1. Just because you have written a paper, does not mean that you have a presentation. Papers are meant to be read silently to yourself, and when you do so, you can go at your own pace, and reread sections that you might not have gotten the first time around. For a live performance, however, you need to overcome the fact that people can’t do this, so don’t just read your prose word for word quickly, in a monotone, and without ever looking up. (As someone said once: “We know you can read. So can we.”) At the same time, don’t simply give a “report” on what you are working on (“now, in this section I explore some of the implications…”). I am amazed at how many academics continue to do either of these things. No, if you give even a little effort, you can craft a genuine presentation, in which you actually engage the audience with your message, which should be as simple as possible, but no simpler. I am only too aware of the criticisms of PowerPoint, but it can be used effectively, and frankly it’s pretty much standard these days – why not show key points and a gratuitous illustration or two on principle? (Although there is a problem with this that I have not seen addressed elsewhere. If you are going to use PowerPoint, just make sure that when you insert your thumb drive, and open it, that you do not display to the entire room all your personal files. Empty the drive of anything but your talk, or make sure that the projection screen is off when you download it. This goes double if you’ve emailed the paper to yourself and you are at risk of showing everyone in the room the contents of your inbox. If the chair is on the ball this should not be a problem – see below.)
2. If you are the session chair, here are a few things you can do to make things run properly:
- Before the session begins, move one of the tables to the front, and get the speakers to sit behind it facing the audience, in preparation for any questions the audience might want to ask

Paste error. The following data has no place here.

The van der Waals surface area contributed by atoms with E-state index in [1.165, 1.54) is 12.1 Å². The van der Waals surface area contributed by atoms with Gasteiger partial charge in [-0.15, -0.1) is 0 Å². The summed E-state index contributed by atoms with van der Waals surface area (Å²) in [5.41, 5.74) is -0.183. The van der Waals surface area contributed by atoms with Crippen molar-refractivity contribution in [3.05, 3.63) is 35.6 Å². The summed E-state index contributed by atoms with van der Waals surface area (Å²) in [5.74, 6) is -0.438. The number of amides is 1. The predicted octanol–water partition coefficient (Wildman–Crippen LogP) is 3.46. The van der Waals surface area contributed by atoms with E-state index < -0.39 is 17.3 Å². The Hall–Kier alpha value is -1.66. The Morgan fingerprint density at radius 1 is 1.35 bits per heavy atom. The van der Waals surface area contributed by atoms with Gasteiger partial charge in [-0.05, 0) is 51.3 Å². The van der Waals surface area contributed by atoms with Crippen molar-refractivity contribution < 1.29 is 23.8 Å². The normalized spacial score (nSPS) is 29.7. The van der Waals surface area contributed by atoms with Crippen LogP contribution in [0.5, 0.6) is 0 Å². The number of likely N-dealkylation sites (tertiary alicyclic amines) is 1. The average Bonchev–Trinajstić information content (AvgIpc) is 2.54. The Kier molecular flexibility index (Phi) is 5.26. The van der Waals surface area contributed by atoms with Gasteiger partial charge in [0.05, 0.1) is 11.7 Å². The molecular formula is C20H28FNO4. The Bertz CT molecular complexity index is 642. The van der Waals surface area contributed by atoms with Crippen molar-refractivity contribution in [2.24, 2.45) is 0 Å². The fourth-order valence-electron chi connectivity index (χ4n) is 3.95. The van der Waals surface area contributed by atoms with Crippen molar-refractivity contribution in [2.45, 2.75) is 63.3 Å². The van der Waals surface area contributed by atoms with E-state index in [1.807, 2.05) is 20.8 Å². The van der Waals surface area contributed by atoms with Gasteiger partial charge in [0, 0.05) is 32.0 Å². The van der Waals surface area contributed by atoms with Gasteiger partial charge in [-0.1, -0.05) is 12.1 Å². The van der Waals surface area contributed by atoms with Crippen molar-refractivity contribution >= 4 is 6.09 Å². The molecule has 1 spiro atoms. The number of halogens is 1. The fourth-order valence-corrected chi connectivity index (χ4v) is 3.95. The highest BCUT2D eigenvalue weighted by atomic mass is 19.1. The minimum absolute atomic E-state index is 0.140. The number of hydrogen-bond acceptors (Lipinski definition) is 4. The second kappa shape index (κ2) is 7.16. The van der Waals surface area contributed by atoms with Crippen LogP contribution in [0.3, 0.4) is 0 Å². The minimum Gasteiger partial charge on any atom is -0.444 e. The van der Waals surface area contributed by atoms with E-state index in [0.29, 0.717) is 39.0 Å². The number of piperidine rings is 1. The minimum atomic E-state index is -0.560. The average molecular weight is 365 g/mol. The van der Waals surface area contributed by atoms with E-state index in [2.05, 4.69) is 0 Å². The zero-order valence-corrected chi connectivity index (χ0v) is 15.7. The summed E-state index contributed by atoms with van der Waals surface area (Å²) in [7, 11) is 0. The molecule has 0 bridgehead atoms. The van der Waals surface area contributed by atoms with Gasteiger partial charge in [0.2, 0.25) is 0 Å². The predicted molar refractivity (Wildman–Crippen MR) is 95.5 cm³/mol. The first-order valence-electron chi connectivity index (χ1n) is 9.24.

- Also before the session begins, make sure the computer and the projector are working properly, download any of the presenters’ PowerPoint files onto the desktop, and have them ready to go
- State your name and affiliation clearly, and welcome the audience graciously
- Clearly explain the theme of the panel and why it has a claim on people’s attention
- Clearly introduce the panelists
- Tell everyone to silence their cell phones
- Keep everyone within their allotted time, perhaps with signs saying “five minutes left,” “two minutes left,” etc.
- After the talks, mention how you enjoyed the papers, and if at all possible point out some commonalities (don’t just pop up and say “any questions?”)
- Manage the questions gracefully
It helps if you have gotten all the papers beforehand, and read them, but this is not always possible.
3. If you are organizing a conference, why not consider reviving the medieval custom of the academic debate? Think of Johann Eck vs. Martin Luther in 1520, or Peter Abelard vs. William of Champeaux in the twelfth century. The fall of this form, I assume, has to do with the denigration of scholasticism and the dialectic mode of enquiry that it promoted; lately, we’ve all become “professional” as well – we’d never publicly contradict a colleague! But I think it could be a lot of fun if you actually got two people, each representing a different side of an issue, and let them go at it. It might even lead to greater clarity of thought.